Come Hither Kitty

Pam’s Pictorama Post: In honor of the onset of Chinese New Year today – Happy Year of the Rooster! – I decided to focus on this heretofore unsung cat member of Deitch studio. Years ago we spotted and admired one of these lucky “beckoning” kitties at our favorite Mexican restaurant across the street, a splendid hole in the wall establishment run by a Korean family, where we get our Friday night take out every week. I hopped down to Chinatown and picked one up for Kim. I think it was an anniversary gift, but it might have been Valentine’s Day. Our little fellow waved cheerfully until the batteries ran out – then sadly the innards fell out when we tried to change the batteries. Waving or not, we remain fond of him despite this and stubbornly cling to the idea that he is indeed lucky.

My friend, Mr. Google, was ready at hand to tell me that this kitty is Japanese, although popular with Chinese merchants (we will have to assume Koreans as well) and has the official name Maneki-neko – roughly translated as beckoning kitty. Evidently these are modeled specifically on something called a calico Japanese bobtail – and yep, I checked and sure enough he is indeed a bobtail although ours does not indicate calico as some do. His red collar is just that, the kind of collar cats would wear – bibs with little bells to scare off the birds. (I saw a cat wearing such a contraption in Tibet in a monastery once – the cat looked rather aggrieved, although I assume he or she was used to it. Made sense to me that Buddhist monks wouldn’t abide bird catching.)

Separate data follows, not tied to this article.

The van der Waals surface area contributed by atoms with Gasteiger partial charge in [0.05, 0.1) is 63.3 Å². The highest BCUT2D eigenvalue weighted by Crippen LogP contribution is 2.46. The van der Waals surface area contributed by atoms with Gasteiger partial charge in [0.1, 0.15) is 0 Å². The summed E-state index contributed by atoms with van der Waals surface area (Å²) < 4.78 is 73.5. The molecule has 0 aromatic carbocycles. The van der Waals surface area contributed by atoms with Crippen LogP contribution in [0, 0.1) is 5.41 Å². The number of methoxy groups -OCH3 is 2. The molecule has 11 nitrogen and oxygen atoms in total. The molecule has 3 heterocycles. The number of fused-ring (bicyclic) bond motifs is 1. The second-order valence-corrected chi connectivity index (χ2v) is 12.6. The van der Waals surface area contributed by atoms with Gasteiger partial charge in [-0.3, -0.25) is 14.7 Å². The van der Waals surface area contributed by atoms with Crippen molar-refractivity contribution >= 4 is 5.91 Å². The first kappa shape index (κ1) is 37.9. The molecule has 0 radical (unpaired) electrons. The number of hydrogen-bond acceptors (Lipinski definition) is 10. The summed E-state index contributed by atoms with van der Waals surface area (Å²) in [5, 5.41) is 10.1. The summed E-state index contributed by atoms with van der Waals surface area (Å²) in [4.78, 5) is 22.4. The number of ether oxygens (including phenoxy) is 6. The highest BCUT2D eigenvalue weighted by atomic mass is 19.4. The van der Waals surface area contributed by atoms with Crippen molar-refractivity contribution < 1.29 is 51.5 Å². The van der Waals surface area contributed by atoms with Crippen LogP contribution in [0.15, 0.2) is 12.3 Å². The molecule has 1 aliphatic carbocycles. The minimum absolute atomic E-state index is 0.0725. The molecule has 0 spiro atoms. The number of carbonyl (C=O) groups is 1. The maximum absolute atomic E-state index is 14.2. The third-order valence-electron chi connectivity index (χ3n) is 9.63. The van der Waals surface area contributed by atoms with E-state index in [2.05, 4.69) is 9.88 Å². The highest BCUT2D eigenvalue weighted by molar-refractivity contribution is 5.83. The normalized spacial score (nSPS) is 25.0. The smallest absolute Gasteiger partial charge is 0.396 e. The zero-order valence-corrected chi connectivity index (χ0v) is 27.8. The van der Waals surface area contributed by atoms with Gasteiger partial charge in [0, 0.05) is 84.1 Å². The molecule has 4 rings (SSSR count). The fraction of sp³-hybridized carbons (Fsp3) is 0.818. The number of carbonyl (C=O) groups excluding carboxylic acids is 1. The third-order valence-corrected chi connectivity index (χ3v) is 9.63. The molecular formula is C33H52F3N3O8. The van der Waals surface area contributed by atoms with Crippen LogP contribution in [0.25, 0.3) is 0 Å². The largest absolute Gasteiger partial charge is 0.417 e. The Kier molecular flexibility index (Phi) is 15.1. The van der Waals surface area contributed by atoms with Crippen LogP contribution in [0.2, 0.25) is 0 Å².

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From the back, bib bow and bobtail shown

 

The large item in his right paw is said to be a coin – the promise of good fortune. They are available in red, black and pink, as well as gold, and different colors mean different things – good fortune, luring away evil spirits, and love – of course! And they are produced in every medium from porcelain and plastic to metal and plaster. Frankly, we can’t decide exactly what ours is made of, perhaps a pot metal. I read that the calico ones are the luckiest – that’s what they have at the Mexican take-out. I show you one of those below.

 

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Calico Lucky Cat, not in my collection

I was the Secret Santa to my boss this year and I gave him a  tiny plastic version of one of these. I figured there was no more appropriate gift than that for a fellow fundraiser, but don’t tell him. Santa should remain a secret.

As Pictorama readers already know – and despite what you might think otherwise – black kitties are actually considered good luck by many and certainly we are of that opinion here at Deitch Studio. In a past post, Lucky Black Cat, I give a look at an early flyer that sold all sorts of lucky black cat paraphernalia. In an earlier post of the same name, Lucky Black Cat refers to a stuffed black cat held by Olympic British swimmer Ruth Moris-Hancock in a photo card circa 1936. Still, we’re secretly relieved that Blackie has that nice white badge on his chest – we wouldn’t want anyone to be scared of him!

 

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